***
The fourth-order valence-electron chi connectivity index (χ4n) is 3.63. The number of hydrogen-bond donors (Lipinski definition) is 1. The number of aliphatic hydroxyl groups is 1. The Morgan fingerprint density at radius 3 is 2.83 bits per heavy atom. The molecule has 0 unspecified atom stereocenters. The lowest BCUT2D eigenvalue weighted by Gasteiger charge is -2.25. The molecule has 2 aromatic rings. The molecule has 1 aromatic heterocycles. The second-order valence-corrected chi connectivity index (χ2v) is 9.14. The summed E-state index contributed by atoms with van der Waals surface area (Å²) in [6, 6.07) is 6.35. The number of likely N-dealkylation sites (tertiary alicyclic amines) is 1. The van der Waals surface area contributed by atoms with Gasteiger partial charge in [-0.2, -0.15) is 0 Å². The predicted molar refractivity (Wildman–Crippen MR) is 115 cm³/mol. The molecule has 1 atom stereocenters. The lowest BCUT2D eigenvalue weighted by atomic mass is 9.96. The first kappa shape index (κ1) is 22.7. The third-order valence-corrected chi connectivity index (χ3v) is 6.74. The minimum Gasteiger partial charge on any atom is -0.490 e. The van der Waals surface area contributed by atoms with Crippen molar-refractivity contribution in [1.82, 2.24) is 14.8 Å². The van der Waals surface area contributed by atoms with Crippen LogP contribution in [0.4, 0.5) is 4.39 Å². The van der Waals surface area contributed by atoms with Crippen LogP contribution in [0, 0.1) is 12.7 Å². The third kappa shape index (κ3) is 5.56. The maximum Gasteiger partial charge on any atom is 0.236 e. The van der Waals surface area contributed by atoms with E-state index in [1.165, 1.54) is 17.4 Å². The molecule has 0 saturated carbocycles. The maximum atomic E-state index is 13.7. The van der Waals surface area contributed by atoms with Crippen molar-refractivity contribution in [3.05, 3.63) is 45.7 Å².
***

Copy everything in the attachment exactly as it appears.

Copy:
The fourth-order valence-electron chi connectivity index (χ4n) is 3.63. The number of hydrogen-bond donors (Lipinski definition) is 1. The number of aliphatic hydroxyl groups is 1. The Morgan fingerprint density at radius 3 is 2.83 bits per heavy atom. The molecule has 0 unspecified atom stereocenters. The lowest BCUT2D eigenvalue weighted by Gasteiger charge is -2.25. The molecule has 2 aromatic rings. The molecule has 1 aromatic heterocycles. The second-order valence-corrected chi connectivity index (χ2v) is 9.14. The summed E-state index contributed by atoms with van der Waals surface area (Å²) in [6, 6.07) is 6.35. The number of likely N-dealkylation sites (tertiary alicyclic amines) is 1. The van der Waals surface area contributed by atoms with Gasteiger partial charge in [-0.2, -0.15) is 0 Å². The predicted molar refractivity (Wildman–Crippen MR) is 115 cm³/mol. The molecule has 1 atom stereocenters. The lowest BCUT2D eigenvalue weighted by atomic mass is 9.96. The first kappa shape index (κ1) is 22.7. The third-order valence-corrected chi connectivity index (χ3v) is 6.74. The minimum Gasteiger partial charge on any atom is -0.490 e. The van der Waals surface area contributed by atoms with Crippen molar-refractivity contribution in [1.82, 2.24) is 14.8 Å². The van der Waals surface area contributed by atoms with Crippen LogP contribution in [0.4, 0.5) is 4.39 Å². The van der Waals surface area contributed by atoms with Crippen LogP contribution in [0, 0.1) is 12.7 Å². The third kappa shape index (κ3) is 5.56. The maximum Gasteiger partial charge on any atom is 0.236 e. The van der Waals surface area contributed by atoms with E-state index in [1.165, 1.54) is 17.4 Å². The molecule has 0 saturated carbocycles. The maximum atomic E-state index is 13.7. The van der Waals surface area contributed by atoms with Crippen molar-refractivity contribution in [3.05, 3.63) is 45.7 Å².